Wednesday, May 28, 2014

Saying No to Over-Commitments

Growing up I heard, say no to drugs, drinking and driving, and remember, no means no. Yet I grew up and started saying yes. "Yes, I'll host this event."  "Yes, I can volunteer to teach." "Yes, I can bake the cookies." Yes, yes, yes! Commitment after commitment was leading me down the road of exhaustion.

I tend to be one of those people that bites off more than I can chew. One commitment after the other leads to long sleepless nights, trying to accomplish too much. After one season of being sick at least once a month and trying to be everywhere and do everything, I decided it was time for things to change.

I informed Carl that I couldn't keep going like this. He totally understood. The problem was that my husband is the same way! So if I wasn't committing to something, then he was! And you know how that goes... 

One day I started to listen to my conversations with others and I realized I was part of my problem. I heard myself volunteering and offering to commit to things that at the time I knew would be too much. "Yes, I'd love to bake three dozen cookies (even though I don't like to bake)."  I know this doesn't need further explanation because you know what I mean. 

You might be one of those people. We bite off more than we can chew. Then we're miserable about it. Why do we do this to ourselves? Well, I've spent quite some time analyzing myself and my husband and this is what I've come up with.  

I'm a people pleaser. There I said it! Are you? I always default to what the other person wants instead of thinking what will work best in my situation.  

I want to make sure I fulfill my obligation. I never want to do less than my part which leads me to take on more so that I consciously know I'm doing enough.

I operate too much on my emotions. This one gets me into trouble too many times! I love the idea and dive in without praying about it!  

Carl, my husband, on the other hand takes on too much for totally different reasons than I do. If you don't fall into my category, you might fall into his. It's important to know the reasons behind why we do things, especially if we want to change the outcome.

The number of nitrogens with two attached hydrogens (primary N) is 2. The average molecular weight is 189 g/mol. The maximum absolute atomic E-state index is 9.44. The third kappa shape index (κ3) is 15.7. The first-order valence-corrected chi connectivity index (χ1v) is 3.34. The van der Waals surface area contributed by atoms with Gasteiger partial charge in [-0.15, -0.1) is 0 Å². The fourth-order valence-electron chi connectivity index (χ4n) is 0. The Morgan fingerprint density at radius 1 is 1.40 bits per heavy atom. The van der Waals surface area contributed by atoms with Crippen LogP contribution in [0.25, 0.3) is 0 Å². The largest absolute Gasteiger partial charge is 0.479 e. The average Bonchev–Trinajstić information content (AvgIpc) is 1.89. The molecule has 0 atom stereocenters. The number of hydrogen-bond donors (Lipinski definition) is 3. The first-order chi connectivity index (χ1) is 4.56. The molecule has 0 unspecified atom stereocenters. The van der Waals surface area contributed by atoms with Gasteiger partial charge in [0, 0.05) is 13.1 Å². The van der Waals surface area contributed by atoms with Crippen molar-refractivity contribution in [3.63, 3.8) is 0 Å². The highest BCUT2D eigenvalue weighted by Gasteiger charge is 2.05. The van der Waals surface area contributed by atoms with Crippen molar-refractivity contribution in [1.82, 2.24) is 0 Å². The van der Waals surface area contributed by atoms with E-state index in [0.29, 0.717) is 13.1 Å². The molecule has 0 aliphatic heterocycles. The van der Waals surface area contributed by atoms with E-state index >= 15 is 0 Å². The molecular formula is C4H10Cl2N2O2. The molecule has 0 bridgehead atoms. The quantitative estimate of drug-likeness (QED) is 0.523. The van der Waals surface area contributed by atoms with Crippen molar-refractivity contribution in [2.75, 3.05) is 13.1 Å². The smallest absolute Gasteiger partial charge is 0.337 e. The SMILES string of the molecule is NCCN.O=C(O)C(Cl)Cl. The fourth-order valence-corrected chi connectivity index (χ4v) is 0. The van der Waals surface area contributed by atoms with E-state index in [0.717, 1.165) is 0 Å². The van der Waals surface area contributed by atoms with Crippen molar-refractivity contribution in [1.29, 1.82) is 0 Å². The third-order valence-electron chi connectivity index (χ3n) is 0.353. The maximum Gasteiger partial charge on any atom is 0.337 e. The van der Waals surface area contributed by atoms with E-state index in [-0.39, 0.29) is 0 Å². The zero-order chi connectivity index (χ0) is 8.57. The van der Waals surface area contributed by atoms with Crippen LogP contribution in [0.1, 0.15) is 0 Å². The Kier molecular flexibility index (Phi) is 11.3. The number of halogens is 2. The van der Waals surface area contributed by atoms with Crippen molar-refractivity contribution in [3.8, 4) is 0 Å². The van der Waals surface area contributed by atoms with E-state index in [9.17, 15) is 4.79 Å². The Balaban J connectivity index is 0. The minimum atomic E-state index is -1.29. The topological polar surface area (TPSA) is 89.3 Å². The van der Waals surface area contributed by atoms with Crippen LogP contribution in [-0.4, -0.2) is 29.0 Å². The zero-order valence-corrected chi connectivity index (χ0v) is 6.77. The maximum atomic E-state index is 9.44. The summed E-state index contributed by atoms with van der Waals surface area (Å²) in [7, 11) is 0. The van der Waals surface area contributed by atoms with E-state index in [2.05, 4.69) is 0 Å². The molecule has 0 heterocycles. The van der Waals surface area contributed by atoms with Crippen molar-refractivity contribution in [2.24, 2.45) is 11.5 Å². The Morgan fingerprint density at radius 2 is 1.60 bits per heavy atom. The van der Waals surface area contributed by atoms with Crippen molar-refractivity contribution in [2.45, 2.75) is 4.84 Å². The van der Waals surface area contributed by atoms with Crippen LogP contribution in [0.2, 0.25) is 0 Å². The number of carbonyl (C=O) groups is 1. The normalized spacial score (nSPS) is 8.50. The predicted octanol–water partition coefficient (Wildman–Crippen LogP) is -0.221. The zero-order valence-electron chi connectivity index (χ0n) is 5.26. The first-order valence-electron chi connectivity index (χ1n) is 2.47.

He likes building things from the ground up. He likes to reinvent the wheel, at least this is what I tell him. Taking on a project that involves creating something from practically nothing draws his attention.

He doesn't want to miss a good opportunity. We have a term for this around here.  FOMO: Fear Of Missing Out. Lots of great opportunities come our way but we're learning that we don't need to be part of it all. 

Provides a sense of accomplishment. If Carl takes something on he is going to give it 110%. He will dive in deep and put a lot time and effort into accomplishing the task.

It's important to know the reasons behind why we do things, especially if we want to change the outcome. In this case, we are learning to say no. Its taken many years for us to decide letting go and saying no is what we need to do. Finally after years of over-committing we are taking a step back and saying no to good things to make way for greater things because there's more to life than being busy. Remember what we learned in our younger years and "just say no."

Want to join us? Go ahead and make a list of reasons why you say yes and then pray about the things you need to say no to. 

Do you have a hard time saying no to over-commitments? What are your reasons? 

Linking up to:
A Wise Woman Builds Her Home